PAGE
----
Image: Dr Danjuma Dadu, Managing Director of Nigerian Film Corporation, NFC, presenting proposals on film training to Governor Ibrahim Shema
The management of the Nigerian Film Corporation, NFC in Jos has a duty to be decisive in dealing with the tricks that its staff and students of it training arm, the Nigerian Film Institute, NFI recently pulled.
The recent protest by the staff and students is symptomatic of a larger national problem whereby people resist change or simply want to maintain a status quo even when hurtful to national interest.
Prior to the leadership of Dr Danjuma Dadu as Managing Director of NFC, the perception of that corporation was that of just another government sinkhole that must be steeped in inefficiency, waste and incompetence.
This national acceptance of NFC as a mere place holder or an entity whose only responsibility is keeping staff on payroll has cost the nation.
For instance, its Indian equivalent has contributed massively to that country’s economy while providing jobs for millions of its population.
This is in addition to projecting the Indian culture to the world.
The same can be said of the American film industry where Nollywood promoting the concept of that country’s supremacy.
If Nigeria, specifically the NFC, is ever going to develop its movie industry to the standards that will empower it to deliver on the scale available in India and the United States, then it must necessarily be subjected to high management standards as well.
Herein lies the task for Dr Dadu and his team at the NFC.
For a start, he will have to make Nigerians understand the huge benefits the film industry can deliver to the economy, wealth creation, youth empowerment and the impact it can have as a vehicle to promote and preserve our rich cultural heritage.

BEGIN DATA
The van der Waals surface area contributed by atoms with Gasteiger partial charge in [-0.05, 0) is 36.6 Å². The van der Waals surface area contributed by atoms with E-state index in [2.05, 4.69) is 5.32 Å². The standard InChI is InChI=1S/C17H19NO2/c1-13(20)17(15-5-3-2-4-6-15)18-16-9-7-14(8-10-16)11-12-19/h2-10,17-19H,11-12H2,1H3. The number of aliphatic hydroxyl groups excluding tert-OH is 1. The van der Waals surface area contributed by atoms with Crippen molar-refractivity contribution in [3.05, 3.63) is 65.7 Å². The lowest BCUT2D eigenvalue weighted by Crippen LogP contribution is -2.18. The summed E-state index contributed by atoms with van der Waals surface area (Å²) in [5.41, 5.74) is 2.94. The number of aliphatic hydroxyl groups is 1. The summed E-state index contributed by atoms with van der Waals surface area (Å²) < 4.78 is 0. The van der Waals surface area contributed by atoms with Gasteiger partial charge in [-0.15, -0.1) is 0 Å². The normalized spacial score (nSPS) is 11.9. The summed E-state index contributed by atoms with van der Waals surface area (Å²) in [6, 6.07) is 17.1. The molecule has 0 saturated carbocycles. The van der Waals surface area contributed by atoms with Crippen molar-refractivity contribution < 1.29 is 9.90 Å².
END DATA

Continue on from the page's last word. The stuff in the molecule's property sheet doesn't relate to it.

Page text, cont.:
Several government officials have at different for a spoken about the potential that the film industry in Nigeria has and how this is simply amazing. But we must by now move beyond talks.
Speaking about the potential is not the same as activating the potentials and this is where Dr Dadu’s touch is needed.
The commitment of the present government to diversifying the economy is an added boost for the corporation.
With the NFC under the current leadership doing the much it can to ensure the industry is a leading player, joining the diversification train would ensure that the industry can join the top five sectors to emerge from the new policy direction.
Since employment creation is expected to be a spinoff from diversifying the economy, the NFC Managing Director is reportedly coming up with different training initiatives to empower Nigerian youths with skills in different areas of film production.
The aim is that they are trained in such a way that they can be self-employed and self-reliant after the training thereby taking off the pressure on the employment market.
Remarkably, Dr Dadu, is championing the change agenda at the NFC.
This perhaps explains the hostile reaction from those staff and some students were yet to understand the benefits.
In his characteristic self, he was able to communicate the imperatives for change to these protestors such that some of them became converts of his management style.
Whatever their grievances were, the staff of NFC and students of NFI must embrace transparency in transacting government business; this includes them understanding the intricacies around promotion issues in an environment where government agencies are increasingly resorting to international best practices that are not too different from the dynamism of the private sector.
Even as one would canvass the support of Nigerians for the NFC, the parent Ministry of Information must show the way in the magnitude of support that must come the way of this corporation.
Those who want to resist change at the institution will definitely try to confuse the issues by sucking up to senior ministry officials to either have their way or to disrupt the changes being implemented at their workplace.
The ministry must be commended for its earlier stand of not meddling in the affairs of the NFC even when recalcitrant staff tried to force them into interfering.
This shows that the current leadership of the ministry is in tune with the international best practice mentioned earlier.
With this kind of support, the coast is clear for Dr Dadu and his team to make the NFC what it should be.
A corporation that can impact the film industry and make it at par with its equivalents in other countries of the world.
This would be possible if all Nigerians including the staff of that organisation pitch in and allow the changes taking place in the place to take root.
Jam is a public affairs commentator based in Jos, Plateau State.